New rules have been unveiled to boost broadband and mobile connectivity across Scotland while protecting wildlife, heritage and the environment.

Planning Guidance on Digital Communications aims to safeguard populations and natural assets, at the same time encouraging investment in infrastructure such as phone masts and street cabinets.

Officials believe the planning system has a big role to play in filling connectivity gaps and removing barriers to digital access by easing delivery of services and technology improvements.

The long list of challenges faced by phone operators in this includes terrain affecting radio transmission, protecting nature and history, serving high-demand urban areas, dealing with landowners, and accessing sites and power connections. They must also navigate natural obstructions that weaken signals and obey radiation rules.

“Modern telecommunications and digital connectivity have a central role in unlocking the potential of our places across all of Scotland.. [allowing] people to be connected for business and social purposes at work, home or remotely, with greater demands on fixed and wireless communications,” according to the guidance, published on 20 December.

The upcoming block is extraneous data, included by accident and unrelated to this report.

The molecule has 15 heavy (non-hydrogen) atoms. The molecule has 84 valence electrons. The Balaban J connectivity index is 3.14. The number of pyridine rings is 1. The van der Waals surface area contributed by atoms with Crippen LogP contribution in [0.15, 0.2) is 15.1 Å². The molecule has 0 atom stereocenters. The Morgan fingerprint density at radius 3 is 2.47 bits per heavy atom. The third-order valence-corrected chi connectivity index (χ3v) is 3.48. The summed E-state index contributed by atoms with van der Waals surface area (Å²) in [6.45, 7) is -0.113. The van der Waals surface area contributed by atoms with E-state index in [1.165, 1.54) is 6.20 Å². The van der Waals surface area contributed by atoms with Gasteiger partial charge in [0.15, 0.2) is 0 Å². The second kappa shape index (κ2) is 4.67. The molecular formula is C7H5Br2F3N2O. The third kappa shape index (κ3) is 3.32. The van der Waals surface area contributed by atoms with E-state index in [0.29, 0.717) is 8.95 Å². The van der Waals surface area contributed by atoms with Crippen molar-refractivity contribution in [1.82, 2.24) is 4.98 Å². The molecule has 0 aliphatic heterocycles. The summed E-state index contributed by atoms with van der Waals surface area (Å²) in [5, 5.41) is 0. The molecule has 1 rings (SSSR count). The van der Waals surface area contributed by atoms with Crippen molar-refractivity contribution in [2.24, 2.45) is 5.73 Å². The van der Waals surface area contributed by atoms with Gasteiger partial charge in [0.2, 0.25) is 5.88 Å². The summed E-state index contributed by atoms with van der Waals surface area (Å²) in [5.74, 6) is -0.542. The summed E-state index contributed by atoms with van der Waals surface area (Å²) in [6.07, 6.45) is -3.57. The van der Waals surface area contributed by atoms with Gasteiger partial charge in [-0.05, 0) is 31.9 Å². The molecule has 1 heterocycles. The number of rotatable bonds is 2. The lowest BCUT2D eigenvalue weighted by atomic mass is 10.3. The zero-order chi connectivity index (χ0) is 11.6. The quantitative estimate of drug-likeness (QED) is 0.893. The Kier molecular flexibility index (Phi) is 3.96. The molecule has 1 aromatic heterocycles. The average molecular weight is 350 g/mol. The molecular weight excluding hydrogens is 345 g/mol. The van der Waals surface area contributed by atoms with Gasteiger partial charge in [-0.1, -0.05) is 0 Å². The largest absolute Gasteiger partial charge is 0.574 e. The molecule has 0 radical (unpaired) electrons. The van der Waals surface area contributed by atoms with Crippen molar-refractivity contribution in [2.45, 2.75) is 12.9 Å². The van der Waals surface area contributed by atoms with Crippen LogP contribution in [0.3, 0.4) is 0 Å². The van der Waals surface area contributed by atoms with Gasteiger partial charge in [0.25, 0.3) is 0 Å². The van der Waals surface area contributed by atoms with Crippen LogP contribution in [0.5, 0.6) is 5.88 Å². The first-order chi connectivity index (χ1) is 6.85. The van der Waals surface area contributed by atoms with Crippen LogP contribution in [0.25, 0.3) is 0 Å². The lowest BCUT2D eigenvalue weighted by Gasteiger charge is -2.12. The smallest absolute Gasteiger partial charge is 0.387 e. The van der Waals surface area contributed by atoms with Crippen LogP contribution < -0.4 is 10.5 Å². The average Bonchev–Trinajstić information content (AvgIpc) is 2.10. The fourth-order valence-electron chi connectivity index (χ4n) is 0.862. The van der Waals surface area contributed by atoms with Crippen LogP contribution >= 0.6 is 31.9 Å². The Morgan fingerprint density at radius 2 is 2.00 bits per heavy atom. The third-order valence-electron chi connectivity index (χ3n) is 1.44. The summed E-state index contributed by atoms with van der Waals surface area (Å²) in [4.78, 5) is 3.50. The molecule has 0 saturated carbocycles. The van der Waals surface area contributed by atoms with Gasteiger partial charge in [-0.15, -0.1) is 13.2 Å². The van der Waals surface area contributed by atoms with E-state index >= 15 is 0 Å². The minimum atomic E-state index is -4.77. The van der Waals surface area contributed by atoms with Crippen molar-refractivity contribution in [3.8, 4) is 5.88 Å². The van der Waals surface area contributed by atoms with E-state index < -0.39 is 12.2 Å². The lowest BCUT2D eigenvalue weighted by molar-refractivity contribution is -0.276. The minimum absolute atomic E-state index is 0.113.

Site location

The guide urges operators to ‘future-proof’ digital infrastructure, focusing on areas with no or low connectivity and where there are benefits to communities, local economies and in reducing travel. They should:

  • Share information with planners on other infrastructure in the local area.
  • Minimise landscape, visual and amenity impacts, where possible using existing buildings, structures, sites and masts and taking into account heritage assets and landscape, safeguarded sites or environmental designations.
  • Observe biodiversity principles to safeguard nature and nature recovery.
  • Engage with planners, site owners and communities in pre-application discussions.
  • Observe local development plans (LDPs) and the National Planning Framework for Scotland (NPF4).
  • Demonstrate measures to minimise impacts, producing plans, design statements and visualisations and, where relevant, a declaration under ICNIRP, the international radiation body, and..
  • Remove redundant apparatus.